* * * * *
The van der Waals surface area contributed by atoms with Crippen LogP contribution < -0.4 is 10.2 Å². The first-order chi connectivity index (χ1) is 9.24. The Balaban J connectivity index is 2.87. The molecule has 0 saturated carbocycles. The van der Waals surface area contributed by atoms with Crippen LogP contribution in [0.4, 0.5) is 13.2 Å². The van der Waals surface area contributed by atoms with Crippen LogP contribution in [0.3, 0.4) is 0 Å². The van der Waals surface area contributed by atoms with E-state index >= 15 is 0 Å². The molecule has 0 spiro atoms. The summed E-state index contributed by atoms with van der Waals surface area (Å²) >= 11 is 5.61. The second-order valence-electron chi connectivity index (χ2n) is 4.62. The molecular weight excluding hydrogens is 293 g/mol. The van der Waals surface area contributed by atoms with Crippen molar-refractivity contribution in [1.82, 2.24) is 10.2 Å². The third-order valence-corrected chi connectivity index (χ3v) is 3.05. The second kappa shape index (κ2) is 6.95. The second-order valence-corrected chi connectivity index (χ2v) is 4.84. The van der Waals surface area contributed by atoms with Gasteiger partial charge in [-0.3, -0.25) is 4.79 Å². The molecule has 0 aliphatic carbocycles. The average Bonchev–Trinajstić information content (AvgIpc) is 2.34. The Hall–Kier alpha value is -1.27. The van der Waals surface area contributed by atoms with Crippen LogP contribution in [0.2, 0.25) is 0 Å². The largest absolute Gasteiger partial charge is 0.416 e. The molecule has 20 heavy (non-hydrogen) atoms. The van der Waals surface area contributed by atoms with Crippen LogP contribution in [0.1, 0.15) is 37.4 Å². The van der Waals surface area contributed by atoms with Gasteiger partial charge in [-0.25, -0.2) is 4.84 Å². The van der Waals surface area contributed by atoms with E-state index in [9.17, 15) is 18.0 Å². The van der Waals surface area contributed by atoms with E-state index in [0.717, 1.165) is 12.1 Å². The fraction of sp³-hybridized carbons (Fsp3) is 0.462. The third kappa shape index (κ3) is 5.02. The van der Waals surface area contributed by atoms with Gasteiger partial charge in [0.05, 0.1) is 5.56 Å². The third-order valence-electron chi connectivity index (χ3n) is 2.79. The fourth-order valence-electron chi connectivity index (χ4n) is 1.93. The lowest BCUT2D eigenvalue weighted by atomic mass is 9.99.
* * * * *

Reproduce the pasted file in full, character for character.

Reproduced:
The van der Waals surface area contributed by atoms with Crippen LogP contribution < -0.4 is 10.2 Å². The first-order chi connectivity index (χ1) is 9.24. The Balaban J connectivity index is 2.87. The molecule has 0 saturated carbocycles. The van der Waals surface area contributed by atoms with Crippen LogP contribution in [0.4, 0.5) is 13.2 Å². The van der Waals surface area contributed by atoms with Crippen LogP contribution in [0.3, 0.4) is 0 Å². The van der Waals surface area contributed by atoms with E-state index >= 15 is 0 Å². The molecule has 0 spiro atoms. The summed E-state index contributed by atoms with van der Waals surface area (Å²) >= 11 is 5.61. The second-order valence-electron chi connectivity index (χ2n) is 4.62. The molecular weight excluding hydrogens is 293 g/mol. The van der Waals surface area contributed by atoms with Crippen molar-refractivity contribution in [1.82, 2.24) is 10.2 Å². The third-order valence-corrected chi connectivity index (χ3v) is 3.05. The second kappa shape index (κ2) is 6.95. The second-order valence-corrected chi connectivity index (χ2v) is 4.84. The van der Waals surface area contributed by atoms with Gasteiger partial charge in [-0.3, -0.25) is 4.79 Å². The molecule has 0 aliphatic carbocycles. The average Bonchev–Trinajstić information content (AvgIpc) is 2.34. The Hall–Kier alpha value is -1.27. The van der Waals surface area contributed by atoms with Crippen LogP contribution in [0.2, 0.25) is 0 Å². The largest absolute Gasteiger partial charge is 0.416 e. The molecule has 20 heavy (non-hydrogen) atoms. The van der Waals surface area contributed by atoms with Crippen LogP contribution in [0.1, 0.15) is 37.4 Å². The van der Waals surface area contributed by atoms with Gasteiger partial charge in [-0.25, -0.2) is 4.84 Å². The van der Waals surface area contributed by atoms with E-state index in [9.17, 15) is 18.0 Å². The van der Waals surface area contributed by atoms with E-state index in [0.717, 1.165) is 12.1 Å². The fraction of sp³-hybridized carbons (Fsp3) is 0.462. The third kappa shape index (κ3) is 5.02. The van der Waals surface area contributed by atoms with Gasteiger partial charge in [0.05, 0.1) is 5.56 Å². The third-order valence-electron chi connectivity index (χ3n) is 2.79. The fourth-order valence-electron chi connectivity index (χ4n) is 1.93. The lowest BCUT2D eigenvalue weighted by atomic mass is 9.99.